Panoramic pictures, showing Lakota Dancers performing the Ghost Dance. They turn more and more blurred with the increasing numbers, untill they become totally abstract.
MEANING of THE TITLE:
means: This is I in Lakota (Sioux) language, from Lakota Ghost Dance Song. More in the Glossary
One effect I can really understand, aside solarisation, is the fact that the images seem to get darker on the sides -- actually it is a flaw of panoramic cameras that the sides of the image get less light than the central part. The weird colors and why the shadows on the sides are blue remain a mystery though. In general the longer the exposition the more blue is in the photos. Strange.
Made on the set of the movie Hidalgo
From The Stephen Cohen Gallery webpage on Miyelo exhibition
Miyelo is comprised of a series of large-scale, panoramic photographs of a Lakota Ghost Dance. They record a re-creation of the dance that was originally performed by members of Chief Big Foot's band on December 29, 1890 near Wounded Knee Creek, South Dakota. These long exposures represent what was intended as a hallucination by a veteran of the Wounded Knee Massacre, as shot in the California Desert in March 2003 for the movie Hidalgo. The intent was to capture the event as a delirious remembrance, an ephemeral dream. The artist hopes these images might illustrate his belief that regardless of the context of any specific time or place, "we communicate, at best, as outlines and silhouettes to each other; blurry vanishing tracings of what we really see, feel and mean."
From The man who would be king by Scott Thill, Salon.com, October 2003
VM: (...) the idea came from a scene in the movie called Hidalgo where the character I play, who's at the end of his energies and in the middle of nowhere without any water or hope left, begins to hallucinate. In a delirious state, he starts to hear these voices and see these fragments of people. I wondered how one would use a still camera to represent images of the ephemeral dancers in wide-open, empty landscape -- how the ghosts of Ghost Dancers might look. So I really approached it as an exercise. In the end, I didn't actually use my own camera. I wanted to include more of the landscape, and Richard Cartwright, a very fine photographer who was shooting the official stills for the movie, was kind enough to lend me his panoramic Hasselblad camera.
(...) I shot the one roll of film at different settings, with increasingly longer exposures. The sun was very bright, so I was hoping to get one interesting image from the roll. Luckily, this was one of those rare situations where intentionally doing "the wrong thing" with the camera worked in an interesting way. As conscious an exercise as making these particular pictures was, there are accidents in the images -- weird spots, unexpected areas of saturation and contrast variations -- strange things that I couldn't see when shooting and still cannot really explain. The longer the exposure, the more room for surprises. I like the fact that even with a medium as supposedly controlled and predictable as photography is meant to be, there still is mystery in the results. You won't necessarily be sure what you will get, where you are going.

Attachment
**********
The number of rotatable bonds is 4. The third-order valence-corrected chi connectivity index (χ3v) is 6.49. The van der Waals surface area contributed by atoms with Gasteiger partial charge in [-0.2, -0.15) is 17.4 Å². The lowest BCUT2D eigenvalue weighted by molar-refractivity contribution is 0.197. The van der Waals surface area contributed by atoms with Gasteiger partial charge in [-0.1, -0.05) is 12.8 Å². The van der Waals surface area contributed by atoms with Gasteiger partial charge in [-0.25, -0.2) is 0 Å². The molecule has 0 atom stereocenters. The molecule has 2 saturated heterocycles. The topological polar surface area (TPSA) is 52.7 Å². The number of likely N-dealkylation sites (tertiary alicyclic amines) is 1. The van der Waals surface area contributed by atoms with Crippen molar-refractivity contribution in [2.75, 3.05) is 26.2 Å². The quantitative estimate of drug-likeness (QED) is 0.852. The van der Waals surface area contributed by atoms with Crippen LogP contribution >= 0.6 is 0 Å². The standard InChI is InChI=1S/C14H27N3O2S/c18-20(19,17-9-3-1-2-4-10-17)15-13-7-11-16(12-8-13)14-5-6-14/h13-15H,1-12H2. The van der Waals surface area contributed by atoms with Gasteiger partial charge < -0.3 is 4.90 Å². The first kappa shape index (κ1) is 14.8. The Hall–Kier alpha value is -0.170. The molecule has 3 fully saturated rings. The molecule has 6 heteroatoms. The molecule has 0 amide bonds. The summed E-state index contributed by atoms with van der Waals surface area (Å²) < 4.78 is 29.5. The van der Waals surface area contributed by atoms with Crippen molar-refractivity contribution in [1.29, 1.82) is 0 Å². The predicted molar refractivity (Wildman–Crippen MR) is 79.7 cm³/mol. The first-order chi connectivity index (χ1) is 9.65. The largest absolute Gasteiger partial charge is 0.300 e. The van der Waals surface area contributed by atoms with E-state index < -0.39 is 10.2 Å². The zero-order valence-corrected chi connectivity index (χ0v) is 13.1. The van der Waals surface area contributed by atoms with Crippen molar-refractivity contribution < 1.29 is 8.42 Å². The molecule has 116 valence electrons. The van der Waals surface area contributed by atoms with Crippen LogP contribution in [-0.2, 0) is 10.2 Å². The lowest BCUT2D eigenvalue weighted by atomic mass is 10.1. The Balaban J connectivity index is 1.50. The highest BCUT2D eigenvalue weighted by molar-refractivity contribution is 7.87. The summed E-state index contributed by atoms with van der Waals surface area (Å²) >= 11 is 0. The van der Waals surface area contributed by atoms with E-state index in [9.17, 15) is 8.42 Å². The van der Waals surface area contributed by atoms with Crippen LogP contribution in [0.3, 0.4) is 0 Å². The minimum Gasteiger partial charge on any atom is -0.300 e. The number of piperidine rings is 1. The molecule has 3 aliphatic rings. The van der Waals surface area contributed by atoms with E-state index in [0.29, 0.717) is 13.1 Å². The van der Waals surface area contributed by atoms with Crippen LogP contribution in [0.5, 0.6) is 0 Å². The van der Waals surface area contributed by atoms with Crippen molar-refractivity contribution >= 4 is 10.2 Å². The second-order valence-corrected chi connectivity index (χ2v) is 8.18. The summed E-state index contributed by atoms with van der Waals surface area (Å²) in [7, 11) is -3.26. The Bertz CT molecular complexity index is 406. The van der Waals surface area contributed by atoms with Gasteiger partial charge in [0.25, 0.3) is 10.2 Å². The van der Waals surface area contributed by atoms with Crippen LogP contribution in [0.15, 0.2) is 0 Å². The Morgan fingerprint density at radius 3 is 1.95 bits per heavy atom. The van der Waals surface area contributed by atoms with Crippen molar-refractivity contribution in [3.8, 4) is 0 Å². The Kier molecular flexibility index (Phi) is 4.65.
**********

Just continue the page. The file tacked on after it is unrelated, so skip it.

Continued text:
(...) I was initially inspired to do it partly from what I heard about the Ghost Dance, but more by the serious way that the dancers and singers had prepared for the scene. The dance had been performed once before in South Dakota, and now we were in the middle of the California desert trying it again, as a sort of mirage, a distorted memory. Just as they had done for the Wounded Knee reenactment, the dancers took their responsibilities in the ritual very seriously; there was an atmosphere that was created through the sheer earnestness of their effort. It transcended anything else that was going on with regard to the filming of the scene. When the dancers had finished and it became my turn to be filmed observing the dance, a pair of dust devils and weird crosswinds suddenly blew in on what had been a completely still day. As soon as the last take of the scene had been shot, the winds instantly and completely ceased, leaving everyone and everything calm and silent for several moments.
(...) I wanted to remember it. In taking the pictures, I wanted to join it rather than observe from a distance. Or at least to take pictures in the spirit of the event itself.
From Seeing Ghosts, by Lonny Pugh, Movieline - Hollywood Life, Nov 2003
"The reenactment was very powerful. Some of the performers can trace their family back to people who'd been present that day. It was interesting to witness the focus and the feeling, the intensity that was coming off them."
During production on his new film Hidalgo, a horse-racing epic set in the dusk of the 19th century, star Viggo Mortensen - who is also a well-known painter, poet and photographer - was so moved by the reenactment of an Indian ritual known as the Ghost Dance for the movie that he had to capture it on film himself. The resulting panoramic photos, utilizing dreamlike long-exposures, have been collected in a new book Miyelo, published by Perceval Press.